Richie McCaw leads the All Blacks for the 100th time on Sunday. RICHARD KNOWLER was in Cardiff to hear coach Steve Hansen and McCaw sift through the memories of a remarkable career.

Steve Hansen tells an amusing anecdote about the time Richie McCaw risked being pummelled by his team-mates.

The eager young flanker had been going berserk at Canterbury trainings in the early 2000s, repeatedly ducking into rucks to steal the ball and, subsequently, annoying senior squad members.

Enough was enough, the old heads agreed. Something needed to be done.

So established forwards Todd Blackadder, Reuben Thorne, Scott Robertson and Angus Gardiner marched up to coach Hansen and demanded he tell McCaw to curb his enthusiasm or they might have to give the cheeky pup a slap.


“Toddy, Reuben, Razor and Angus Gardiner came to me at one point and said ‘look if he comes into another ruck and pinches another ball we are going to snot him’,” Hansen recalled ahead of McCaw’s game against Wales.

“I said ‘if you snot him I will be snotting the lot of you, so leave him alone. He’s only a baby, just look after him and get there quicker than he is’.”

Even back then, Hansen said, McCaw wanted to be the best.

But the coach was also careful to ensure the enthusiastic No 7 didn’t unwittingly make enemies.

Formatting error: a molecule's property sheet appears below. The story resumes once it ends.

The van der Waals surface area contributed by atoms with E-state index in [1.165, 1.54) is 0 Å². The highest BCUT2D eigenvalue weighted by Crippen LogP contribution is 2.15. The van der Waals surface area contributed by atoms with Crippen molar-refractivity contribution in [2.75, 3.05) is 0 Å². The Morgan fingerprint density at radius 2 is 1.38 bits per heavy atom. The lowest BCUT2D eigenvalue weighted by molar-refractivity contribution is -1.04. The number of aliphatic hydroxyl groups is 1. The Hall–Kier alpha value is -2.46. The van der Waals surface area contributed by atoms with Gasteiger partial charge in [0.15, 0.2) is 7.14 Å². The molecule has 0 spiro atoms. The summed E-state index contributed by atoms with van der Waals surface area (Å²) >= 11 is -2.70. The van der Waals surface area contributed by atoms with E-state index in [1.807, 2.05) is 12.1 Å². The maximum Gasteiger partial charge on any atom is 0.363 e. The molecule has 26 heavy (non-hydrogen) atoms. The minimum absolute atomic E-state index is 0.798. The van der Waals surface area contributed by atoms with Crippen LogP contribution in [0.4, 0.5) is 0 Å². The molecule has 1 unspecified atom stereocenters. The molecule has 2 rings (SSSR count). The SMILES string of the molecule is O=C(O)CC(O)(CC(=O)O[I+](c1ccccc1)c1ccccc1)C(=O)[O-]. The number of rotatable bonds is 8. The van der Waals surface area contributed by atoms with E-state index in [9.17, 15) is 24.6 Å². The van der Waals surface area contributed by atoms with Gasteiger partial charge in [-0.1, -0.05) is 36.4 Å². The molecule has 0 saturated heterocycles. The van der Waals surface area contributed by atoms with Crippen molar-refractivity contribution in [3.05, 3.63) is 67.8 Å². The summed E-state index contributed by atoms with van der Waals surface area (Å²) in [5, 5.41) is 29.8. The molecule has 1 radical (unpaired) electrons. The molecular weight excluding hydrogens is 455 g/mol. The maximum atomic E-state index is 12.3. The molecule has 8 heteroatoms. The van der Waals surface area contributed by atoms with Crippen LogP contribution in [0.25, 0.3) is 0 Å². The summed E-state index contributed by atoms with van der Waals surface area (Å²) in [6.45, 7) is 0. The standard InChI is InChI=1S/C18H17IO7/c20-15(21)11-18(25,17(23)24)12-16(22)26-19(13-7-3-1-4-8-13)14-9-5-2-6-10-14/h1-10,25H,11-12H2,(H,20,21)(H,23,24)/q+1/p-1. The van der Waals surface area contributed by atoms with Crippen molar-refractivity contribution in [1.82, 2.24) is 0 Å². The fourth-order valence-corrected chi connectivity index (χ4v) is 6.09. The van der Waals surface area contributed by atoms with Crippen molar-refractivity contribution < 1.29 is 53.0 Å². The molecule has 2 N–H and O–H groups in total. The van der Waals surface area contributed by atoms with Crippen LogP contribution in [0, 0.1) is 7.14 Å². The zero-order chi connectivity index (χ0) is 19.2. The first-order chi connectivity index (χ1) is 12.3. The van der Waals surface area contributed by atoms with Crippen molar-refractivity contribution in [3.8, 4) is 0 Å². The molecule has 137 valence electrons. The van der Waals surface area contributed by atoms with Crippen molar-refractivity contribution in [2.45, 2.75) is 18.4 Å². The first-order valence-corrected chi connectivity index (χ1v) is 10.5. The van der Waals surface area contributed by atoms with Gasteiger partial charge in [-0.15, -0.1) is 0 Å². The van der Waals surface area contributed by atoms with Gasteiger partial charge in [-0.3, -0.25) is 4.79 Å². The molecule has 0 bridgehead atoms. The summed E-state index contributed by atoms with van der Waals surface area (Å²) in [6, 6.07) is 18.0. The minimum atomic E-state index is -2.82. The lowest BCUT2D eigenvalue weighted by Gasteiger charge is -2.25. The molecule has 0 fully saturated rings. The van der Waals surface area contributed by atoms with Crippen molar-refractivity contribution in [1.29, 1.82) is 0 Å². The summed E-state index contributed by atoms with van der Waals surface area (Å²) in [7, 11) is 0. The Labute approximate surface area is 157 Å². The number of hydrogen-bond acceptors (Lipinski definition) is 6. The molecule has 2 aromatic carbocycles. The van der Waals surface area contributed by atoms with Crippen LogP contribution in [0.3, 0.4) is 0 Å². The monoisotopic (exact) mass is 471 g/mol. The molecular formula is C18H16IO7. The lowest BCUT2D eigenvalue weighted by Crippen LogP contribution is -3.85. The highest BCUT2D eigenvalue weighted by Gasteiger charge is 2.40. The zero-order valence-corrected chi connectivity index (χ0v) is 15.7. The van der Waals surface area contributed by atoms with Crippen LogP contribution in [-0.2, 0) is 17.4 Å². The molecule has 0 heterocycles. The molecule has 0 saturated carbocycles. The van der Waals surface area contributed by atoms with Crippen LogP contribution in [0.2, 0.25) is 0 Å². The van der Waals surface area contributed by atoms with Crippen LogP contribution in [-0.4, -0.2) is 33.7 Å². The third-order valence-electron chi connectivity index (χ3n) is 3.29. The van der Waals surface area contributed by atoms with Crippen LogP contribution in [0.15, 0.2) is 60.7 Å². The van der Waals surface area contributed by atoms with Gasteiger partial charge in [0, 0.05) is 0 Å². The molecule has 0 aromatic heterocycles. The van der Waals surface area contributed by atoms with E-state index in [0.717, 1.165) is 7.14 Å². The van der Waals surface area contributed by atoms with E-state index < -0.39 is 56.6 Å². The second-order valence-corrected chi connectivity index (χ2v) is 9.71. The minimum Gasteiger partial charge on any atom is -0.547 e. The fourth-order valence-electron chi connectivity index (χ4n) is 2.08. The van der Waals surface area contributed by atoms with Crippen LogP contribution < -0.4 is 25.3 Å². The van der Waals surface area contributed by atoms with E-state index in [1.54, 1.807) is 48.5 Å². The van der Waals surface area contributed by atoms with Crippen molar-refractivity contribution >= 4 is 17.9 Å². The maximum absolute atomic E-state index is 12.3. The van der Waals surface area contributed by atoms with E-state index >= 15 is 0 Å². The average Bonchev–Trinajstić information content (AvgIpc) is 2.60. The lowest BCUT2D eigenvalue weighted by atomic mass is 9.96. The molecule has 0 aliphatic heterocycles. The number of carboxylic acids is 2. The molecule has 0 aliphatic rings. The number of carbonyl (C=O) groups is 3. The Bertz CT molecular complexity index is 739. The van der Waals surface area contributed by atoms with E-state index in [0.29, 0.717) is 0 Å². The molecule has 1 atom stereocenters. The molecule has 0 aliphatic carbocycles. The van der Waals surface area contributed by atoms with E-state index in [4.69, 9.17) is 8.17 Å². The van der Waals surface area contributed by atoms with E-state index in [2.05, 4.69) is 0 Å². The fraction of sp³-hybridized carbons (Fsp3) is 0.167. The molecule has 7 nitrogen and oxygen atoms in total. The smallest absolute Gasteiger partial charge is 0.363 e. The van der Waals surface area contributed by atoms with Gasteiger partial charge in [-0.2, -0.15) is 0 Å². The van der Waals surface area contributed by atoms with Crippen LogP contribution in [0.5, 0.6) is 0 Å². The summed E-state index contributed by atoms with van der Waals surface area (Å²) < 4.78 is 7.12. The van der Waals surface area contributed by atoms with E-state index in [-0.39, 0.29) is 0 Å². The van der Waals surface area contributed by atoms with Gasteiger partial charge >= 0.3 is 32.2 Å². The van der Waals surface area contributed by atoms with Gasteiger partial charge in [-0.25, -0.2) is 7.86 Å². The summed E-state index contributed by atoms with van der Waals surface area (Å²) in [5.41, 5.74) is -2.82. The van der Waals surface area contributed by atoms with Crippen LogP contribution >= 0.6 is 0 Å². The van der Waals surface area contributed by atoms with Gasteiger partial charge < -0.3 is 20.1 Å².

“I had to go to him quietly and say ‘let them win a couple, you are starting to piss them off’,” he said.

McCaw, 33, is the current immortal of New Zealand rugby and Hansen wants to ensure his milestone of leading the All Blacks in 100 tests gets the recognition it deserved.

It was Hansen, then working as Canterbury’s academy manager, who saw something special in McCaw as a teenager.

The 18-year-old was playing for Otago Boys’ High School against Rotorua Boys’ in a national secondary schools play-off match at Lancaster Park, setting a firecracker off inside Hansen’s head.

Hansen marched to Steve Tew, then the Canterbury chief executive and now NZ Rugby’s chief executive, and jabbed a finger at him.

“I went into Tewie’s office and said [no matter] how much he costs, just get him. This kid’s special.”


Tew shook his head, reminding him that Canterbury and Otago had a gentleman’s agreement not to poach each other’s players. But Otago made a dreadful mistake. They broke that deal and, suddenly, all bets were off.

“They pinched Sam Harding from Christ’s College, so we got him [McCaw] up to Lincoln College,” Hansen said.

“There was just something about him from day one.”

McCaw joined the academy, was given some extra cash to make him feel appreciated, selected for Canterbury and the Crusaders and in late 2001 debuted for the All Blacks against Ireland.

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